Simply put, an individual’s criminal record is the list of times that he or she has been arrested for some reason. Some people have no criminal record at all; others have a few arrests on their records for minor offenses like misdemeanor trespassing or reckless driving. Sometimes, however, an arrest in a city like Las Vegas turns a person’s criminal record into a burden that makes it nearly impossible to obtain a loan, rent a house, or get hired at a new job (especially if the offense involved fraud, drunk driving, or theft crimes). If no action is taken to get these arrest listings removed or covered from the record, they will remain there for the rest of the individual’s life. Since criminal records are made available to the public, anyone can look up your name at any time and find out what arrests and convictions are in your past.
Expunging and Sealing Criminal Record
In many states, you can expunge criminal record listings, effectively removing them from your record in all but the most extreme legal circumstances. Unfortunately, the state of Nevada does not offer the option of expunging records. Instead, sealing criminal record entries is the method used to hide them from future background checks. Once sealed, an incident like a drunk driving conviction will no longer be a reason for a business to deny you a job or a loan.
There are some special instances in which a sealed criminal record can be unsealed; this is one of the disadvantages of sealing rather than expunging criminal record entries. Here are some of the most common situations that allow unsealing of records:
- Courts can still view your record if you are being prosecuted for repeating an offense that was previously sealed.
- You can voluntarily reopen your record if it may help you oppose conviction for a different crime.
- A limited number of organizations are permitted to view even sealed records before hiring or granting some types of licenses.
Under normal circumstances, however, a sealed record does not appear on background checks for routine purposes.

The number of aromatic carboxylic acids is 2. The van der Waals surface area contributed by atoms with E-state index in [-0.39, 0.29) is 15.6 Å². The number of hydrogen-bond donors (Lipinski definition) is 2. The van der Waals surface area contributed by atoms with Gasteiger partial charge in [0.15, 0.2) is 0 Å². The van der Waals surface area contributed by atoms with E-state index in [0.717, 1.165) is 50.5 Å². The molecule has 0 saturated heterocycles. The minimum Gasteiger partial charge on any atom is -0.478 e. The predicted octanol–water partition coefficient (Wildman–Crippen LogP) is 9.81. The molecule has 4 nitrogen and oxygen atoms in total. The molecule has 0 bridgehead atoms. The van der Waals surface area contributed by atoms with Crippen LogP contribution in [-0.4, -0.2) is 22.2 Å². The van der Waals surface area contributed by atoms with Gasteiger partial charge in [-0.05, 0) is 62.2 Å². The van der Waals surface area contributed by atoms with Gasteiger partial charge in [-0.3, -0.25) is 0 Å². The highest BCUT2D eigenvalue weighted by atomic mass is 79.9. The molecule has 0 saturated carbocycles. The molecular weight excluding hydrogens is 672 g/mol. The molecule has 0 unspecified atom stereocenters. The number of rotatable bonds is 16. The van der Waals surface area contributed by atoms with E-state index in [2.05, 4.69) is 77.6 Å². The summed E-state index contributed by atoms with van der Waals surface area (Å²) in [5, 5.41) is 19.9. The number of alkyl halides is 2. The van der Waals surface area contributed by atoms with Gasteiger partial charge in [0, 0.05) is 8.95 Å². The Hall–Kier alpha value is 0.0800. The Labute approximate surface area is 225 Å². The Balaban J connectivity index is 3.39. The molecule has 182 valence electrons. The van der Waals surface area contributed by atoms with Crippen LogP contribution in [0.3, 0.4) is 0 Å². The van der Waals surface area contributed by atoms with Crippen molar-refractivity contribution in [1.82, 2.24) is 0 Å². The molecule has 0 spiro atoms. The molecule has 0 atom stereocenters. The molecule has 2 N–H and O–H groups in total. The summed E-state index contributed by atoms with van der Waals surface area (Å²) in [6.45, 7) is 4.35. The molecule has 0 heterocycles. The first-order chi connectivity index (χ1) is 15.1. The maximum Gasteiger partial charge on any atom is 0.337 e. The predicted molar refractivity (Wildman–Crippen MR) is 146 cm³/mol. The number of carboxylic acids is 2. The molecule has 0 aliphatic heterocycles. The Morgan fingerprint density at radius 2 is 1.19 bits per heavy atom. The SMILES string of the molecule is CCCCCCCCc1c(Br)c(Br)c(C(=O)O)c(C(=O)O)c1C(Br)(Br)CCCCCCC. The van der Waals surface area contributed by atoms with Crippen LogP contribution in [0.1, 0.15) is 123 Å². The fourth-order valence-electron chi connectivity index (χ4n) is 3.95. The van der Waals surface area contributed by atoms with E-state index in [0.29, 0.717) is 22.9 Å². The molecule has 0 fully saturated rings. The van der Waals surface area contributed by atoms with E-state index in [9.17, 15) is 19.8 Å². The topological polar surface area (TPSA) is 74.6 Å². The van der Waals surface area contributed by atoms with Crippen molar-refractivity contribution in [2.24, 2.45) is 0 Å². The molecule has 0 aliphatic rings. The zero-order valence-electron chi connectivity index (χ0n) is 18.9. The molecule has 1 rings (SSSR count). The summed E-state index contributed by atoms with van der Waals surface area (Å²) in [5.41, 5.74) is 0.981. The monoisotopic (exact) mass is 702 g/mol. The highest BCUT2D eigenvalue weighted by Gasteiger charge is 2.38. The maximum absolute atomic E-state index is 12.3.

Requirements for Sealing Records
The requirements for sealing criminal record entries vary according to the nature and seriousness of the offense in question. In Nevada, misdemeanors like reckless driving can be sealed after only two years, while a felony must remain on the criminal record for up to fifteen years before a petition for sealing can be entered.
- Arrests not resulting in conviction: No waiting period required. Even though you were not convicted of a crime, if the arrest is left on your record it can have an adverse affect on hiring and other opportunities later. The best course of action is to move to have the arrest sealed right away.
- Misdemeanor convictions: Normal waiting period is two years. This includes minor offenses like trespassing.
- Gross misdemeanor and Category E felony convictions: Normal waiting period is seven years. Most DUI convictions fall into this category.
- Other felony convictions: Normal waiting period is from twelve (Categories C and D) to fifteen years (Categories A and B).
Procedure for Sealing Criminal Record
There are many specific steps to follow in order to successfully petition to get a criminal record sealed, and failure to comply with rules and deadlines will result in a rejection of the petition. The fastest and most reliable method for getting records sealed is to get the help of a criminal lawyer who has not only a thorough knowledge of Las Vegas legal procedure, but who also has a reputation and rapport with the authorities. Because sealing of records is always left to the court’s judgment in the end, an established attorney’s clout is one of the most valuable assets you can have in the process.
Once the waiting period has ended, you can submit the petition paperwork and associated fees to the Clark County District Attorney’s office. If the DA signs the petition, the court will probably order the record sealed. Even if the DA does not sign your petition, however, you can request a judicial hearing, and the court may decide to seal the record against the DA’s judgment. Obviously, this process is best handled by an attorney who has experience navigating these difficult legal paths.
One major factor to be aware of is the limit on petitions to seal records. A request for sealing can only be made once, with the ability to ask for two rehearings, and the requests must be made at least two years apart. This means that if a petition to have a drunk driving record sealed is mishandled by an inexperienced lawyer or denied because of a misunderstanding, you will only be left with two more chances, which must be made two years apart, to get the record sealed. If that last effort fails, the record will remain permanently.